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Clinical Experience With Timolol Maleate Monotherapy of Hypertension

James A. Bannon, PharmD; Katherine A. Stewart, RN; Oswald DeLisser, PhD; John J. Schrogie, MD
Arch Intern Med. 1986;146(4):654-657. doi:10.1001/archinte.1986.00360160056006.
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• β-Adrenergic blocking drugs are gaining acceptance as initial therapy for patients with mild to moderate hypertension. In a postmarketing surveillance study, 5,190 hypertensive patients received timolol maleate monotherapy and were evaluated by 1,355 physicians. A total of 1,057 patients did not complete the study: 28% of these patients experienced an adverse event. Mean systolic and diastolic blood pressure readings were reduced 20 and 13 mm Hg, respectively. Mean diastolic blood pressure was reduced 11% for patients with mild hypertension; larger mean reductions were noted for patients with moderate (17%) and severe hypertension (22%). The effect in black and elderly patients was less than in other groups. Although 22% of all patients experienced an adverse event, less than 2.2% of all patients experienced events related to β-adrenergic blockade, ie, respiratory difficulty, heart failure, bradycardia, and cold extremities. Fatigue, dizziness, and nausea were the most frequently reported adverse events requiring discontinuation of therapy. Timolol monotherapy is a well-tolerated and effective treatment for a broad range of hypertensive patients.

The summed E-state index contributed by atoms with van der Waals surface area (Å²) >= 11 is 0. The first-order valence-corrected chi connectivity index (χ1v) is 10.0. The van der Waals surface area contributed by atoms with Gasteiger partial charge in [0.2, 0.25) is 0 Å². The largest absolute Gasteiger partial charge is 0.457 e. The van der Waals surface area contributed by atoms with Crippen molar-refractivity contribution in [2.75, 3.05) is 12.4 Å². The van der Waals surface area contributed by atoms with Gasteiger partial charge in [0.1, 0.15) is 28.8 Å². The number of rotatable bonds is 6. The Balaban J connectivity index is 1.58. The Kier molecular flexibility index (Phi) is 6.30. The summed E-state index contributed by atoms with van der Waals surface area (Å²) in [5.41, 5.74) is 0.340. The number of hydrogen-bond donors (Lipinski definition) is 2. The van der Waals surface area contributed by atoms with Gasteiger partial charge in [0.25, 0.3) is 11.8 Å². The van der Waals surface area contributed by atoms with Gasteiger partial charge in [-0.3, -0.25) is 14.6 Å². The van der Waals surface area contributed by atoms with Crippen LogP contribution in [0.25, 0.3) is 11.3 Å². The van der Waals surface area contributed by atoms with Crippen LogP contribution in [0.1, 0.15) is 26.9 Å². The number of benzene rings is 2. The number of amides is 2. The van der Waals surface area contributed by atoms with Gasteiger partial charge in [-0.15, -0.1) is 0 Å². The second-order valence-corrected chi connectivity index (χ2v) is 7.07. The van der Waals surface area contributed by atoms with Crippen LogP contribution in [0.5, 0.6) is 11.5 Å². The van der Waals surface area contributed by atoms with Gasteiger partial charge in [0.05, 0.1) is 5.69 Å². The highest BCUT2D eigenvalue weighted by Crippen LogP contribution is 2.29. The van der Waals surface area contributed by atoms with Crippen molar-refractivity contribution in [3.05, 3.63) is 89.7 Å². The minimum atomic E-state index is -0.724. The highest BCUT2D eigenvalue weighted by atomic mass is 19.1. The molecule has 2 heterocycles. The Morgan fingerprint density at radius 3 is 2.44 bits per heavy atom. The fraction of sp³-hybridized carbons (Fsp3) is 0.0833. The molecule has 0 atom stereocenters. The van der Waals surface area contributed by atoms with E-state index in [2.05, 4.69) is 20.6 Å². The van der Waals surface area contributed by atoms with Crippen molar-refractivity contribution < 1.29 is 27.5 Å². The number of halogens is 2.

(Arch Intern Med 1986;146:654-657)


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